In the early 1970s Richard Nixon, at the request of central bankers, removed the dollar from the last vestiges of the gold standard. Central banks shifted away from gold as the primary trade mechanism between governments and started switching over to Special Drawing Rights; the IMF’s basket currency system. Not surprisingly, the dollar began an immediate spiral and its buying power began to crash. Stagflation became a household concern throughout the 1970s.
This problem was mitigated eventually as the dollar’s world reserve status grew. Basically, we exported many of our dollars overseas for use in global trade, and by extension we also exported a lot of our inflation/stagflation. As long as the dollar remained the premier reserve currency, most of the consequences of central bank fiat printing would not be felt by the general populace. In terms of gasoline, the dollar has been the petro-currency for decades which allowed us to keep prices in the US lower than in many countries.
But things are changing. The dollar’s portion of global trade has been in decline for the past several years, and the Fed just keeps creating more greenbacks from nothing. In 2020 alone, the Fed conjured $6 trillion to fuel the covid stimulus response, pumping all that money directly into the system through covid checks and PPP loans. In order for this process to continue, the dollar’s global percentage of trade would have to keep growing in order to export US inflation overseas. This is not happening. The dollar’s percentage of global trade is in reversion.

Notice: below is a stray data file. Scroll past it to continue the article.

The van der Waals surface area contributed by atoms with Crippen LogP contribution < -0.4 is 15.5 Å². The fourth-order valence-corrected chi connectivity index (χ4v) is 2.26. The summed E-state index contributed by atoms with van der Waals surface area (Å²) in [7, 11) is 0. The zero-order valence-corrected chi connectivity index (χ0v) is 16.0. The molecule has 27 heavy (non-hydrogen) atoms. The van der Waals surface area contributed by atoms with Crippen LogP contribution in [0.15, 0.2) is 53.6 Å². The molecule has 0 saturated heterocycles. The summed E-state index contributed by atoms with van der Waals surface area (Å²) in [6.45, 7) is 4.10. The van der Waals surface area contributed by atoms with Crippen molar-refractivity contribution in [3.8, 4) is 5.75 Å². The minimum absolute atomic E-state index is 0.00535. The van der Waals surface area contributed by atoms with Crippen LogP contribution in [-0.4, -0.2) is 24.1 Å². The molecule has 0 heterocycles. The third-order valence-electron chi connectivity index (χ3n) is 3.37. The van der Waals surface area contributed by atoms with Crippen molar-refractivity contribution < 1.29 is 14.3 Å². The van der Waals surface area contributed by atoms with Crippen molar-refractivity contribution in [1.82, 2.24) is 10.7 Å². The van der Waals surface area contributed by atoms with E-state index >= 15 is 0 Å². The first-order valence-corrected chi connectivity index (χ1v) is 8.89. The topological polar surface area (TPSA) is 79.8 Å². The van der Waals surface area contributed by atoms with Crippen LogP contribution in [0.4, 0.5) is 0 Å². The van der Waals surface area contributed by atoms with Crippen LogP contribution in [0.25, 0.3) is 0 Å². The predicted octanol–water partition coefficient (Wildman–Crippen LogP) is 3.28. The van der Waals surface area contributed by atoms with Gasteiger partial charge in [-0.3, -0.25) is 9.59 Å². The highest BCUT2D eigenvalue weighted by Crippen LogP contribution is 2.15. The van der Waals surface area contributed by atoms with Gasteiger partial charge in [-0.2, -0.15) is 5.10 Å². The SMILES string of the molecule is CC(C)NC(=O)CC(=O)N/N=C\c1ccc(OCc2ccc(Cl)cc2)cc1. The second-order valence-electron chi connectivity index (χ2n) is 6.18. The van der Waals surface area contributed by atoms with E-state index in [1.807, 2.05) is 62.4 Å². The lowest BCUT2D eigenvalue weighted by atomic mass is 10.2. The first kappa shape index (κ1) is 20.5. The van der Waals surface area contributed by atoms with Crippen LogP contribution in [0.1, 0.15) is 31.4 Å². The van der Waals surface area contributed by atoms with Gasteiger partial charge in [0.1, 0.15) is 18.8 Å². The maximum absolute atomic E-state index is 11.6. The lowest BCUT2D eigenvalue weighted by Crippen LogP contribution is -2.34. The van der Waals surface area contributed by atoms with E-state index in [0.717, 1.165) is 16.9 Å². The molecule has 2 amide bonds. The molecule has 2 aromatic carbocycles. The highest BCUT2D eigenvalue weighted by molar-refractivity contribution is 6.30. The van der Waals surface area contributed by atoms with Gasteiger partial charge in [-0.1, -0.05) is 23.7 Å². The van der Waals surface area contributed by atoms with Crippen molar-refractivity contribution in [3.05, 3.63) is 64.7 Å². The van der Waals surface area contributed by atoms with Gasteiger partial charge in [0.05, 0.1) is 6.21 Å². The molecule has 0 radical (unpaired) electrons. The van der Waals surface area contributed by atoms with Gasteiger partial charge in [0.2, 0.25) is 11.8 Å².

We are dealing with the end of a cycle that started in the 1970s. We are going back to the beginning.
Furthermore, the gas crisis in the late 70s and early 80s was also driven by the Iranian revolution and the removal of Iranian oil supplies from the global market. This created a loss of around 7% of total oil from markets, but it resulted in gas prices exploding from 65 cents in 1978 to $1.35 in 1981. Prices more than doubled in the span of three years and never went back to where they were before the crisis.
As in the late 1970s, we also have a supply chain issue with an OPEC nation. The Russian portion of the global oil production was around 10% in 2020, but the nation is the 2nd largest oil exporter in the world. Only 3% of oil imported into the US comes from Russia, but Europe relies on Russia for around 25% of its total oil consumption.
The EU now supposedly cutting off that supply of oil, though there are questions surrounding loopholes and how much Russian oil is actually still being supplied to European nations. As sanctions continue, the EU will have to go to other exporters to get what they need and this is reducing the amount of supply available to western countries. The Russians have simply adapted, and are now selling more oil as a discount to major eastern markets like China and India. But for the rest of us, Europe’s thirst for oil is going to continue to cause price expansion as supplies falter.